Daryl: Absolutely! Personally, I can’t imagine a childhood without stories and pretend play. Everything about Riddle in the Mountain came from the stories, the dreams, and the love of the West that wrapped my childhood in a warm, shimmering blanket. Magic was everywhere, thanks to my sister and my father. It wasn’t just something reserved for Ireland or Britain or Disney TV. It was alive in the grass, the flowers, and the trees. It oozed through the weathered boards of the decrepit old mining shacks, flitted among the pine trees, and stood like a grand old master on the top of giant slabs of stone. It danced with the stories of the West that were turned into childhood games. My playmates, including my brother and sister, and I were the Magnificent Seven (or four or five—depending on how many of us played) performing some wonderful deed, pioneers making mud cakes from grass seed grains, or Indians tiptoeing through the woods in our moccasins. Those stories, games, and imaginary adventures created the fertile ground from which Riddle in the Mountain sprouted. In fact, the seed idea of Riddle in the Mountain, an adventure under a porch, came directly from a childhood experience involving magic and imagination.

RT: You also say you loved to read. Do you have a favorite children's book? What was it about the book that made you come back to it over and over again?

Daryl: There are so many wonderful children’s books. I can't identify any one as the childhood favorite. When I was six or seven I remember reading The Red Balloon, Edith and Mr. Bear, and Sleeping Beauty over and over until the covers were frayed and the spines broken. When I was nine, I loved Little Women, Jo’s Boys, and Little Men; and was mesmerized by Charlotte’s Web. As I got older, the adventures of the Hardy Boys and Nancy Drew occupied my time along with lots of science fiction and fantasy such as Lloyd Alexander’s Chronicles of Prydain; C.S. Lewis' The Witch, the Lion, and the Wardrobe; H.G. Wells' War of the Worlds, and Ray Bradbury's The Martian Chronicles. I think, however, that the books I read the most, as both a child and later as an adult, would have to be The Hobbit and The Lord of the Rings. Every time I finished The Return of the King I would feel an ache in my heart, a kind of disorientation. I didn’t want that world to end. I didn’t want to say goodbye.

As an adult, I have found new children’s books that are just as wonderful as my old childhood friends. They are too many to list, so I will not try. What draws me to these wonderful stories? An interesting and enchanting world, great characters, and, always, an exciting adventure—whether it be a quest or just plain living. A great book is one that you don’t want to put down, even in the end, because you want that world and those characters to go on forever.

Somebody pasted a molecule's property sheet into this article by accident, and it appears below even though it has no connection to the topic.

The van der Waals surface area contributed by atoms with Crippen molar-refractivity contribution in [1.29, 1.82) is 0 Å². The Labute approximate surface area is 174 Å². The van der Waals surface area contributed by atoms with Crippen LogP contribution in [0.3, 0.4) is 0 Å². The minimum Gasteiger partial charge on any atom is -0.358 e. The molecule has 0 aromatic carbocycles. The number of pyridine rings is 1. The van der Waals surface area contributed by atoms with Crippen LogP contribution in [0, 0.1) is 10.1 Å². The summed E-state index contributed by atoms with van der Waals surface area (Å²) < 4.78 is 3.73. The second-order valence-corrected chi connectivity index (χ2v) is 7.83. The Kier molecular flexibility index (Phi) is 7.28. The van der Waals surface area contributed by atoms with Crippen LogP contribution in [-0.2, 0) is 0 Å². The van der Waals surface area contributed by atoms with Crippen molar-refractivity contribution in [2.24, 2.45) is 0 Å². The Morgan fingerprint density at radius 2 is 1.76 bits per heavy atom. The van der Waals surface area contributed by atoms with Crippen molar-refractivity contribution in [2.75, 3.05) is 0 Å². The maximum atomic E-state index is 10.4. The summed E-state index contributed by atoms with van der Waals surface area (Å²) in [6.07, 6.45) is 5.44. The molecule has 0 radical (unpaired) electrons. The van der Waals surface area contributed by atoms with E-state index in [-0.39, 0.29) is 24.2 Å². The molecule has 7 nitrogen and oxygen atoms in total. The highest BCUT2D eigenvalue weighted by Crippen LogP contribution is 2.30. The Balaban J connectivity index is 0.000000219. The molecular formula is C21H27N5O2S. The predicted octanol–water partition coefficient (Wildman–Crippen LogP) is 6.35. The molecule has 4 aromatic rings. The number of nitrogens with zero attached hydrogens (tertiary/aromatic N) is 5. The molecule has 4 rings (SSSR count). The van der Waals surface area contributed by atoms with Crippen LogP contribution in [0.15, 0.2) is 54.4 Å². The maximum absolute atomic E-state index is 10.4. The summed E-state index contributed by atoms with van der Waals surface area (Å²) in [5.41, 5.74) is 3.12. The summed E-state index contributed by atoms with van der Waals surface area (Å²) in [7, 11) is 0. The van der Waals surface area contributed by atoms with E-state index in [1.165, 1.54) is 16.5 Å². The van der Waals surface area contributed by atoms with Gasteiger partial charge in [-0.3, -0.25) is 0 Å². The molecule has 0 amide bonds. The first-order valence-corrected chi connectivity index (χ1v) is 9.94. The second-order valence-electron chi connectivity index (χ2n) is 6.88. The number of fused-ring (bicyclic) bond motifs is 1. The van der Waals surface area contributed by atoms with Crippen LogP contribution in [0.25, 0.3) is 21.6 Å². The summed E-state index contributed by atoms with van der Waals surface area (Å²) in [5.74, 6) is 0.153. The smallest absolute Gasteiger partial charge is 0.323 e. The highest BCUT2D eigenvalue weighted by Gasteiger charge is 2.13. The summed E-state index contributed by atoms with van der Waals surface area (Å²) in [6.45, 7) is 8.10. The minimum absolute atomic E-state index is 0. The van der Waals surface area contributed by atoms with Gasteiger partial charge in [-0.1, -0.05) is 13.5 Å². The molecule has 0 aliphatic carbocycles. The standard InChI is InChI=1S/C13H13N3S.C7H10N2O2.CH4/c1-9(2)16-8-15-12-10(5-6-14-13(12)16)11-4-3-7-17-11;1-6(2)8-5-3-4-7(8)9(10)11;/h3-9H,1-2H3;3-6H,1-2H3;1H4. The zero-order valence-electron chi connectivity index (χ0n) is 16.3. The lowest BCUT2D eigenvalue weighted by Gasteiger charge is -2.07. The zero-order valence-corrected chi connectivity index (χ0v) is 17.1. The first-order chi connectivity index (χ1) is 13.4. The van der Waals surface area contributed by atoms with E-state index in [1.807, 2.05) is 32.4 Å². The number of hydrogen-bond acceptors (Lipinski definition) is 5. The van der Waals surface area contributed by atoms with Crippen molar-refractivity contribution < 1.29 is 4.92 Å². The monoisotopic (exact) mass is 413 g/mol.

RT: Do you have any advice for first-time authors? How many drafts did you go through before you were satisfied that the manuscript for Riddle in the Mountain was ready for a publisher's consideration? Were there specific things you were looking for in a publisher or did you just send it to multiple houses?

Daryl: For me, learning to write and tell a good story is an ongoing process. Hopefully with each try, I get a little better. My advice to new authors is to immerse yourself in the process and don’t worry about the initial results. Take classes and seminars. Join a good writers’ critique group. Read and practice. Time will smooth out the kinks.

I have no idea how many drafts of Riddle in the Mountain I went through before sending out my first query letter. I know it was a lot. Five? Ten? Twenty? I tend to revise in pieces making draft counts messy and unclear. The stack of paper that I saved was over a foot high. I didn’t count the number of small trees that I threw out. Even after the first round of queries and subsequent rejections, the revision process didn’t stop. My eye became sharper. My understanding of the craft became clearer. If I detected a weakness in the story that I had failed to see before, I took the time to mend it. The story is better for it. As for selecting publishers, it is important to do your homework. I only submitted to those publishers that were interested in middle-grade novels involving adventure, fantasy, and historical elements. Many publishers aren’t. It would have been a waste of my time and theirs to have sent them a query letter.

RT: Is there anything else you’d like to add?

Daryl: One of my favorite things about creating stories like Riddle in the Mountain is discovering and learning about all sorts of new things and ideas through my research. For those who are interested, some of the research material that went into Riddle in the Mountain can be found at the back of the book. Even more information is shared on my website at www.darylburkhard.com. I hope my readers have as much fun exploring this information as I did. The world is such a fascinating place.

Website: http://www.darylburkhard.com